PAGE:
Where is China heading in the twenty-first century? Recent curtailments of liberty, such as the new "cyberwall" prohibiting internet users from reaching pro-democracy websites, has dimmed the hopes of many that China might be entering a new era of freedom on the heels of rapid economic expansion and success. Will China's Communist Party be able to balance an economy which demands liberal reform with their own hard-line approach to government control? Or will their new economy be their undoing, as its demands on natural resources bring China to the brink of environmental disaster? In this highly readable account, John Gittings sheds light on modern Chinese history as he answers these vital questions.
Gittings, the Guardian's China specialist and East Asia editor for twenty years, offers a fascinating glimpse into Chinese history in the last half century. His narrative ranges from the early Peach-Blossom socialism, to the Great Leap Forward, the two Cultural Revolutions, the Hundred Flowers, the Gang of Four, and the Tiananmen Square massacre. Bringing his account to the present, Gittings concludes that environmental degradation and rising pollution represent the most serious threats to the Chinese people today. He points out that the nightmare scenario for China is not a collapse of the Party or of the banks, or another uprising by the rural masses. It is that China will run out of water.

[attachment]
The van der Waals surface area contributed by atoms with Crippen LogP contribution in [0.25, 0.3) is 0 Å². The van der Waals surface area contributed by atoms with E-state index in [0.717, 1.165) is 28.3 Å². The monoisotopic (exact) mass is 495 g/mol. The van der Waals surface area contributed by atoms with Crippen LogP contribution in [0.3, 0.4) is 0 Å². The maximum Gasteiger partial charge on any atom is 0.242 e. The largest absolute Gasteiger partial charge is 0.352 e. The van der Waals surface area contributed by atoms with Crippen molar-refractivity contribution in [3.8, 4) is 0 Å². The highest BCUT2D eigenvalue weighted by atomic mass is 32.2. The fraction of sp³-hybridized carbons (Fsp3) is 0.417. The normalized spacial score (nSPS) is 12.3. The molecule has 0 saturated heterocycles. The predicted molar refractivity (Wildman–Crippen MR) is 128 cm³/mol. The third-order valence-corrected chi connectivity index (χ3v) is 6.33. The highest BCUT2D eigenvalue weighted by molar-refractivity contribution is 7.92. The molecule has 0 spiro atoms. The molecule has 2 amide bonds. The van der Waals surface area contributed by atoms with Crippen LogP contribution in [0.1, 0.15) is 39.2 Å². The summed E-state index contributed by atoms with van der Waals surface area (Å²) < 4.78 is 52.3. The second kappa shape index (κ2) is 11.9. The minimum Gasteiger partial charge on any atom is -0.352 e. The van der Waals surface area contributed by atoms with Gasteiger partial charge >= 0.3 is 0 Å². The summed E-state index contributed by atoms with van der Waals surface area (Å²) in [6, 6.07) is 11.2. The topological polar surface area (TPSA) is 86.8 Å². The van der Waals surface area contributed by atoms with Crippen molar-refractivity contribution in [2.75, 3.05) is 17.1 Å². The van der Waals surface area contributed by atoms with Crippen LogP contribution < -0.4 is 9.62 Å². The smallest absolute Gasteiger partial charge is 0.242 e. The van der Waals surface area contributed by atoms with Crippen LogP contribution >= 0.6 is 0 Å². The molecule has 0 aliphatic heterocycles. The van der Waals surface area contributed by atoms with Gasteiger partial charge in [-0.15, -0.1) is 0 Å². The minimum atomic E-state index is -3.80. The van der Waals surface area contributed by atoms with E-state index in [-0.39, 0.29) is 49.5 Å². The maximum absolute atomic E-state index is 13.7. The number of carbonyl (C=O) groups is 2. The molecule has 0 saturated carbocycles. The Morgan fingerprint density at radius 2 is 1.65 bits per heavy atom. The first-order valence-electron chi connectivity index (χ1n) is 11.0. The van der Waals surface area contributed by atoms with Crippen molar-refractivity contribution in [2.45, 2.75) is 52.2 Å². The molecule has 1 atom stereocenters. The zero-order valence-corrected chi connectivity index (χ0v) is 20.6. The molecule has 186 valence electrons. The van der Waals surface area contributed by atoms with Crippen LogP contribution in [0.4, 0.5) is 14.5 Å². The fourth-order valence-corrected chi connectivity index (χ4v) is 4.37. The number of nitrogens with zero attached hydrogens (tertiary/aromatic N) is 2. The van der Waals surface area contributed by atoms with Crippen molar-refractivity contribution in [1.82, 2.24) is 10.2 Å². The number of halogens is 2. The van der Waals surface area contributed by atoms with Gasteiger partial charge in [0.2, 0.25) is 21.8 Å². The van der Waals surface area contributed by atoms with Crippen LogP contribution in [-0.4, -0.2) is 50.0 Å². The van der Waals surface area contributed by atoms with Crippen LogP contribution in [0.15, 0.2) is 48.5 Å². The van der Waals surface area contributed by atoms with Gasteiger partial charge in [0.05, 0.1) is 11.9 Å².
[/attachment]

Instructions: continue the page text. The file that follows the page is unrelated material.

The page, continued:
Based on three decades reporting on China, Gittings charts a complex but epic history of one of the world's superpowers. His work will offer insights for readers with an interest in modern China, and students of modern Chinese history and politics.
|Publisher:||Oxford University Press, USA|
|Edition description:||New Edition|
|Product dimensions:||7.80(w) x 5.10(h) x 1.20(d)|
Table of Contents
1. Introduction: The 'New China'